10 Korean Sculpture Artists To Watch
With the Pyeongchang Winter Olympics just a month away, people around the world are looking forward to one of the biggest sporting events of the year. But for those who plan to visit Korea and attend the event personally, organisers have prepared a variety of events to promote the country's traditions, culture and growing contemporary art scene.
To give you a head start, we've listed 10 Korean sculptors who have been making headlines in the art world:
Yoo Young-ho is an artist whose works are on show in Seoul’s public spaces regularly. His “Greetingman Project” features a tall man bowing to greet the viewer as a symbol of friendship, dialogue and world peace. His works have been installed at the DMZ, Ecuador, Panama, Peru and have even been featured in Marvel's Avengers franchise.
It was at the 2006 Shanghai Biennale when U-Ram Choe’s kinetic art first garnered international attention. In his moving sculptures, he uses fine mechanics and dimmed lighting to instil the feeling of an unusual presence. Often referred to as “the engineer-artist”, he combines science and art to challenge established perceptions about sculpture.
3/10Kim Yong Won
Kim Yong Won's sculptures can be seen all over the city including at top tourist destinations like Dongdaemun History and Culture Park. His “Shadow of a Shadow” sculpture depicts a naked female body with parts missing or dissected, representing an absence or void and suggesting that "even when a person is missing his or her presence still lingers."
Lee Yunhee’s ceramic sculptures bridge two very different domains: those of Buddhist ritual painting and Medieval European literature. Lee cites Dante’s “Divine Comedy” as the key inspiration to her work. Her sculptures often feature a few plates each of which depicts a scene of a narrative written by the artist.
See also: Spot These Public Art Pieces In New York Before They’re Gone
5/10Choi Jeong Hwa
Choi Jeong Hwa ensembles colourful everyday objects into kitschy and messy sculptures. His pop-art works aim to embody the abundance of mass production and the untidy nature of consumerism. His “Moving Flower” piece uses consumer goods like plastic to address deeply philosophical Buddhist themes, reflecting the blurred line between high and low culture that has come to represent the 21st century.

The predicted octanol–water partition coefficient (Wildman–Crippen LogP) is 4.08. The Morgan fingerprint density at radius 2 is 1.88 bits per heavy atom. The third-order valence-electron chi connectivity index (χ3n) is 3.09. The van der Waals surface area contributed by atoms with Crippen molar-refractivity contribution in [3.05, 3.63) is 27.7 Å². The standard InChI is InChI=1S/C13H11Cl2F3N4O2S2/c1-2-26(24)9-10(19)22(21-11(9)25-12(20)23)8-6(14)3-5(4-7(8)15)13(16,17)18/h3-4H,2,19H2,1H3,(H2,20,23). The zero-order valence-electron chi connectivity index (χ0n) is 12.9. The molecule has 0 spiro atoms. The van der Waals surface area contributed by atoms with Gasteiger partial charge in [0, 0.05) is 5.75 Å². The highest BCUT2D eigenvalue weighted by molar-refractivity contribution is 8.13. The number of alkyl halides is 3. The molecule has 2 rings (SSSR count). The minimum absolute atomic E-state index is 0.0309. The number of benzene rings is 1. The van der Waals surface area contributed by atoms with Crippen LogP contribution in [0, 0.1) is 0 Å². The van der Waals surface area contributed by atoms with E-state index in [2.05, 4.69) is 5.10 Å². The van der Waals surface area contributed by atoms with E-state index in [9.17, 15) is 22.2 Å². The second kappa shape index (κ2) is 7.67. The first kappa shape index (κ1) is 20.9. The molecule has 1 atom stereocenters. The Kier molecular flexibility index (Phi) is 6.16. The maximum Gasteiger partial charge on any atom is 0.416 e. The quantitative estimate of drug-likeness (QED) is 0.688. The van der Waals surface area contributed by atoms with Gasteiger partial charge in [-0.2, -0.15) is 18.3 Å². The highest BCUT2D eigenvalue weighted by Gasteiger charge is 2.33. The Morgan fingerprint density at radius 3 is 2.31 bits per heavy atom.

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Osang Gwon uses magazine cut-outs or pixelated photos from the internet which he glues to human statues made of plastic to explore the idea of sculpture as objects that look real but are not. He gets inspiration from mystery novels, astrology, folk legends, the philosophy of yin-yang and the five elements. His famous series “Deodorant type” and “The Sculpture” have been exhibited in Europe and China.
Yee Sookyung’s body of work ranges from sculpture to installation, video, painting, drawing and performance. Through her sculptures made of broken and reassembled porcelain remnants, she aims to recreate Eastern legends and folk characters. For her, the medium of choice and the subject of her works represent the healing powers of tradition and art.
Kang Junyoung employs sculpture for the purpose of forming a kind of self-portrait. He aims to write his personal autobiography not by means of text or painting but through plastic art. In recent years, he has been collaborating with various fashion magazines and expanding his practice in Europe.
See also: 5 Hong Kong Art Exhibitions To See In January
9/10Kim Kyong Min
Kim Kyong Min is another artist whose sculptures are an intrinsic part of Seoul’s cityscape. By showing her distinctive characters performing their daily activities, Kim invites the viewer to celebrate the desire to be happy. The contagious cheerfulness of her works has spread to Singapore, Taiwan, Hong Kong, China and Japan where her works have been installed in public places.
10/10Park Jin Sung
The message of Park Jin Sung’s famous”AJUSSI” series is contrary or maybe complementary to Kim Kyong Min’s “Wonderful Day”. If “Wonderful Day” looks for joy in routine, “AJUSSI” suggests acceptance of life’s ups and downs. Rather than looking for the positive in everything, Park’s sometimes-sad-sometimes-happy character finds peace in the reconciliation with the cyclic order of life events.
This story originally appeared on The Artling.